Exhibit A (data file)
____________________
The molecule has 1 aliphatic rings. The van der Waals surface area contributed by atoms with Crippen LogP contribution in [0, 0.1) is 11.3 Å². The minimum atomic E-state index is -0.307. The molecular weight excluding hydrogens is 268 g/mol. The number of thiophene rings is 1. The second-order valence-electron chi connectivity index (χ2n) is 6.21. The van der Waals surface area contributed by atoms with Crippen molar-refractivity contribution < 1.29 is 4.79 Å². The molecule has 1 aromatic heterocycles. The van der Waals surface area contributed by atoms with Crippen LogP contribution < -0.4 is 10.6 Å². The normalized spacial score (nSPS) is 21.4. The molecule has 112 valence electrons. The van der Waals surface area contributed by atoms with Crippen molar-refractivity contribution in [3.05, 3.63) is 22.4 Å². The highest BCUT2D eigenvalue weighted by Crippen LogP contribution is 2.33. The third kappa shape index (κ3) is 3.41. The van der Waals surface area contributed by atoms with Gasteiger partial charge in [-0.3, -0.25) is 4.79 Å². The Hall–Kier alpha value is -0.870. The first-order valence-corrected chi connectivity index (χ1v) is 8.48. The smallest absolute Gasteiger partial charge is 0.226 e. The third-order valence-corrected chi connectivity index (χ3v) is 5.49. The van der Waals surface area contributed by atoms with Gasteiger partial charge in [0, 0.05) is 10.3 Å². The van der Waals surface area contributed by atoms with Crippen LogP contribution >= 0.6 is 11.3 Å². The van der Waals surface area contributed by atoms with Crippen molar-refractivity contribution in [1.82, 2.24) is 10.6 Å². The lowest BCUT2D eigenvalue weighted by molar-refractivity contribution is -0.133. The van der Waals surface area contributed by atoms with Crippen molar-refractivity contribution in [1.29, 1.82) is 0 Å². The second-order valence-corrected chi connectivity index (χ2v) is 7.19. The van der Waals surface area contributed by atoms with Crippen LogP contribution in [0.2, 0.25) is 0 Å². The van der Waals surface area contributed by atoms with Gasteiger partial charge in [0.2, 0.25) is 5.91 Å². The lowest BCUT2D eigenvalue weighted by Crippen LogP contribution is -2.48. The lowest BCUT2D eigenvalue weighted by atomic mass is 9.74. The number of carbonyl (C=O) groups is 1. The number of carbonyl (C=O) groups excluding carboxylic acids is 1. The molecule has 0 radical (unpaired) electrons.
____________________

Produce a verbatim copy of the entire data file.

The molecule has 1 aliphatic rings. The van der Waals surface area contributed by atoms with Crippen LogP contribution in [0, 0.1) is 11.3 Å². The minimum atomic E-state index is -0.307. The molecular weight excluding hydrogens is 268 g/mol. The number of thiophene rings is 1. The second-order valence-electron chi connectivity index (χ2n) is 6.21. The van der Waals surface area contributed by atoms with Crippen molar-refractivity contribution < 1.29 is 4.79 Å². The molecule has 1 aromatic heterocycles. The van der Waals surface area contributed by atoms with Crippen LogP contribution < -0.4 is 10.6 Å². The normalized spacial score (nSPS) is 21.4. The molecule has 112 valence electrons. The van der Waals surface area contributed by atoms with Crippen molar-refractivity contribution in [3.05, 3.63) is 22.4 Å². The highest BCUT2D eigenvalue weighted by Crippen LogP contribution is 2.33. The third kappa shape index (κ3) is 3.41. The van der Waals surface area contributed by atoms with Gasteiger partial charge in [-0.3, -0.25) is 4.79 Å². The Hall–Kier alpha value is -0.870. The first-order valence-corrected chi connectivity index (χ1v) is 8.48. The smallest absolute Gasteiger partial charge is 0.226 e. The third-order valence-corrected chi connectivity index (χ3v) is 5.49. The van der Waals surface area contributed by atoms with Gasteiger partial charge in [0, 0.05) is 10.3 Å². The van der Waals surface area contributed by atoms with Crippen LogP contribution >= 0.6 is 11.3 Å². The van der Waals surface area contributed by atoms with Crippen molar-refractivity contribution in [1.82, 2.24) is 10.6 Å². The lowest BCUT2D eigenvalue weighted by molar-refractivity contribution is -0.133. The van der Waals surface area contributed by atoms with Crippen molar-refractivity contribution in [1.29, 1.82) is 0 Å². The second-order valence-corrected chi connectivity index (χ2v) is 7.19. The van der Waals surface area contributed by atoms with Crippen LogP contribution in [0.2, 0.25) is 0 Å². The van der Waals surface area contributed by atoms with Gasteiger partial charge in [0.2, 0.25) is 5.91 Å². The lowest BCUT2D eigenvalue weighted by Crippen LogP contribution is -2.48. The lowest BCUT2D eigenvalue weighted by atomic mass is 9.74. The number of carbonyl (C=O) groups is 1. The number of carbonyl (C=O) groups excluding carboxylic acids is 1. The molecule has 0 radical (unpaired) electrons.